Welcome Guest | Tuesday, October 28, 2014 05:52 PM Printer Friendly Page Printer Friendly Page | Register | Log in  
Main Menu

Record Tips

Guild Products
Guild Products
Click on the tee-shirt to view the marvelous products from the Record Collectors Guild

Online
There are 152 unlogged users and 3 registered users online.

You can log-in or register for a user account here.

 


Record Care and Maintenance

(673 total words in this text)
(86160 Reads)  Printer-friendly page
Record Care and Maintenance
Recorded materials are delicate, and susceptible to damage and wear. Therefore a few techniques should be employed when it comes to handling, cleaning and storage of your valued recordings.
Handling
Avoid touching the playing or grooved surface of any disc. You should handle the disc by the other edge and the labled surface only. When available, thin, clean cotton gloves are advisable . Avoid stacking records on a turntable (the use of a spindle to stack albums and 45's was commonplace in the 50's and 60's). Or placing on any other surface without a protective sleeve.
Cleaning
The cleaning of discs, should be performed before and after playing. This ensures the best possible playback, and prepares the disc for "dust free" storage. There are various methods, machines and formulas, for the cleaning of records.
  • Lp's and 45's (vinyl) ...the basic approach, or the use a soft, clean cloth and water is generally acceptable. Distilled water is preferred over tap water. Also recommended is a "water based" cleaning solution with up to 20% isopropyl alcohol by volume. This type of solution is especially effective in removing dirt and dissolving oily contaminants from the contact with hands and skin.
    When cleaning the disc, place it on a soft clean flat cloth. Next, apply the cleaning solution or water, and with a soft clean cloth, work the disc in a circular motion and in the direction of the grooves.
    When at all possible, avoid a static build up on your discs. This will not only create crackles during playback, but also attract dust particles during playing and handling.
  • 78's(shellac) ...for the most part, the use of tap water, distilled water, or a "water based" cleaning solution, should only be used while cleaning 78's. The use of alcohol or a "alcohol based" cleaning solution can dissolve shellac recordings. Again, as with the vinyl, place the disc on a soft surface, and apply a soft, clean cloth in a circular motion.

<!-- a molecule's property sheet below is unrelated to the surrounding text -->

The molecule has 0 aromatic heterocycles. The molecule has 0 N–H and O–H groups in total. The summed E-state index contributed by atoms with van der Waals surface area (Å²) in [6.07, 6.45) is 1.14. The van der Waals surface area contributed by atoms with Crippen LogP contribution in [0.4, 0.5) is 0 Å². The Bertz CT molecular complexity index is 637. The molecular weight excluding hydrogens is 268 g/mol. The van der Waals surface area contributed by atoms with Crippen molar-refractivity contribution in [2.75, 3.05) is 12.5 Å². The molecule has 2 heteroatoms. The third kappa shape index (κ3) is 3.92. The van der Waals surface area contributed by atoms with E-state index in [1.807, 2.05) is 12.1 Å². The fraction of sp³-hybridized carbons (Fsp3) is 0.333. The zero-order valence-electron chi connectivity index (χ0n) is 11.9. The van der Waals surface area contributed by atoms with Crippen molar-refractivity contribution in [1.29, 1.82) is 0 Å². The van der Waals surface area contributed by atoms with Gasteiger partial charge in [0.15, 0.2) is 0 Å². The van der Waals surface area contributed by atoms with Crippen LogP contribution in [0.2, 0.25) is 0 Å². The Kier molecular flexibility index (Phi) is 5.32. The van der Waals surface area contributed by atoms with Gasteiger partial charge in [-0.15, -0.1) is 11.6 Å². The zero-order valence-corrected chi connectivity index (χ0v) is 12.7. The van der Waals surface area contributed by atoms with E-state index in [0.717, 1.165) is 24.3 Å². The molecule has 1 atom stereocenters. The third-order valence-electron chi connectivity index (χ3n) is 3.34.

Storage
For long life and playability, proper storage of your recordings is paramount. Some of the factors to consider for the proper storage of discs are temperature and humidity, dirt and dust, improper stacking, excessive pressure and weight, and mechanical or chemical damage.
With respect to the enviroment, though not always practical, a constant temperature of 65-70 degrees Fahrenheit or 21 degrees Celsius should be maintained. Plus a relative humidity of 45-50% is highly recommended. Avoid rapid changes in temperature and humidity, it could have a adverse effect on the life expectancy of your recordings.
Special attention should be placed on sunlight and on sources of heat such as heaters, vents, and artifical lighting. Also beware of high humidity and water. This will cause mould to grow on the album jackets, and within the inner sleeves causing unrepairable damage.
Avoid dusty enviroments. Whenever possible, enclose your recordings in a relatively airtight container such as a cabinet with doors, or sealable boxes. Don't be afraid to lightly vacuum the area surrounding your records.
Replace dirty and mouldy record jackets and inner sleeves to avoid further damage to the discs. Do not store, in or around smokey or cooking areas. Smoke and cooking greases easily adhere to records and their jackets.
NEVER...NEVER...NEVER... store recordings on their sides or flat! Always maintain records in an absolutely vertical position.
Remove the original manufacturers wrapping from records. These wraps will shrink over time, eventually warping the jacket and it's contents. Replace this "shrink wrap" with high density polyethylene, or "acid free" sleeves. Additionally, you should also replace regular paper or "acid bearing" inner sleeves, with Mylar or Polyethylene sleeves. Also available are rice paper inner sleeves from Japan, though these type of sleeves are a little expensive. Regular paper inner sleeves will scratch the surface of your recordings with every pass. And, certain plastic lined sleeves will create a chemical reaction with the record, while in storage (see record accessories).
As with most objects, time will eventually take it's toll. But if you follow a few of these simple steps, you will no doubt extend the life of your recordings.
 


1998-present the Record Collectors Guild - Original material may be copied
with permission or credit and link back applied (the Terms and Conditions must be adhered to).